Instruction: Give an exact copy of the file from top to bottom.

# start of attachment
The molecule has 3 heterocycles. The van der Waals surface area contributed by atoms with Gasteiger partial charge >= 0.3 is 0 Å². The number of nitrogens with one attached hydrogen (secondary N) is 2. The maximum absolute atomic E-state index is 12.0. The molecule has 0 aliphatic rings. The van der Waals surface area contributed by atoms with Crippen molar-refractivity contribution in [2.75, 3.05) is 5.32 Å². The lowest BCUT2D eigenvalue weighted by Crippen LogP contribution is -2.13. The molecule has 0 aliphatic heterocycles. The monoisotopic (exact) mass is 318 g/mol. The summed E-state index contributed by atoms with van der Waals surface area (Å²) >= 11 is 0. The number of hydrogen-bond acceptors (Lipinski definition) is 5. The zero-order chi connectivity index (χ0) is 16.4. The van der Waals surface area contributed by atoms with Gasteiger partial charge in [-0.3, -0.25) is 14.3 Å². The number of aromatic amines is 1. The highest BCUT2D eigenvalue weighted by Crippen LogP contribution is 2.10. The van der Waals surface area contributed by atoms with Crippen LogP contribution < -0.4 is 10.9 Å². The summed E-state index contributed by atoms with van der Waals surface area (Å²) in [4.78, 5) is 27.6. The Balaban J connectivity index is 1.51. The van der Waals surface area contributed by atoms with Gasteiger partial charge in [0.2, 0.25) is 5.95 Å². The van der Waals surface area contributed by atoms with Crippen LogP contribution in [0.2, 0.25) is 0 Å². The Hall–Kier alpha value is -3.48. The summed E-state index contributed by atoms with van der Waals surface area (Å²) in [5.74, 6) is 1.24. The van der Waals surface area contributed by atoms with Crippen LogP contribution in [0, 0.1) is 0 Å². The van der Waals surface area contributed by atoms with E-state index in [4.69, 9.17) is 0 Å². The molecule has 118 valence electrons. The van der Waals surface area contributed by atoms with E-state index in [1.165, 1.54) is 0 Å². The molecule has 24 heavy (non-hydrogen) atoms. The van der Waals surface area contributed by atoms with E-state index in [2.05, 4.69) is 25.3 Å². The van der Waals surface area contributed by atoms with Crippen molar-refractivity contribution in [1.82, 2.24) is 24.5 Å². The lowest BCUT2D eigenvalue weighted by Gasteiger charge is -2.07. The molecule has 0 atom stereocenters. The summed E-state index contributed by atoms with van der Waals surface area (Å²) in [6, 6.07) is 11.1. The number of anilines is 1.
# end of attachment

The molecule has 3 heterocycles. The van der Waals surface area contributed by atoms with Gasteiger partial charge >= 0.3 is 0 Å². The number of nitrogens with one attached hydrogen (secondary N) is 2. The maximum absolute atomic E-state index is 12.0. The molecule has 0 aliphatic rings. The van der Waals surface area contributed by atoms with Crippen molar-refractivity contribution in [2.75, 3.05) is 5.32 Å². The lowest BCUT2D eigenvalue weighted by Crippen LogP contribution is -2.13. The molecule has 0 aliphatic heterocycles. The monoisotopic (exact) mass is 318 g/mol. The summed E-state index contributed by atoms with van der Waals surface area (Å²) >= 11 is 0. The number of hydrogen-bond acceptors (Lipinski definition) is 5. The zero-order chi connectivity index (χ0) is 16.4. The van der Waals surface area contributed by atoms with Gasteiger partial charge in [-0.3, -0.25) is 14.3 Å². The number of aromatic amines is 1. The highest BCUT2D eigenvalue weighted by Crippen LogP contribution is 2.10. The van der Waals surface area contributed by atoms with Crippen LogP contribution < -0.4 is 10.9 Å². The summed E-state index contributed by atoms with van der Waals surface area (Å²) in [4.78, 5) is 27.6. The Balaban J connectivity index is 1.51. The van der Waals surface area contributed by atoms with Gasteiger partial charge in [0.2, 0.25) is 5.95 Å². The van der Waals surface area contributed by atoms with Crippen LogP contribution in [0.2, 0.25) is 0 Å². The Hall–Kier alpha value is -3.48. The summed E-state index contributed by atoms with van der Waals surface area (Å²) in [5.74, 6) is 1.24. The van der Waals surface area contributed by atoms with Crippen LogP contribution in [0, 0.1) is 0 Å². The van der Waals surface area contributed by atoms with E-state index in [4.69, 9.17) is 0 Å². The molecule has 118 valence electrons. The van der Waals surface area contributed by atoms with E-state index in [1.165, 1.54) is 0 Å². The molecule has 24 heavy (non-hydrogen) atoms. The van der Waals surface area contributed by atoms with E-state index in [2.05, 4.69) is 25.3 Å². The van der Waals surface area contributed by atoms with Crippen molar-refractivity contribution in [1.82, 2.24) is 24.5 Å². The lowest BCUT2D eigenvalue weighted by Gasteiger charge is -2.07. The molecule has 0 atom stereocenters. The summed E-state index contributed by atoms with van der Waals surface area (Å²) in [6, 6.07) is 11.1. The number of anilines is 1.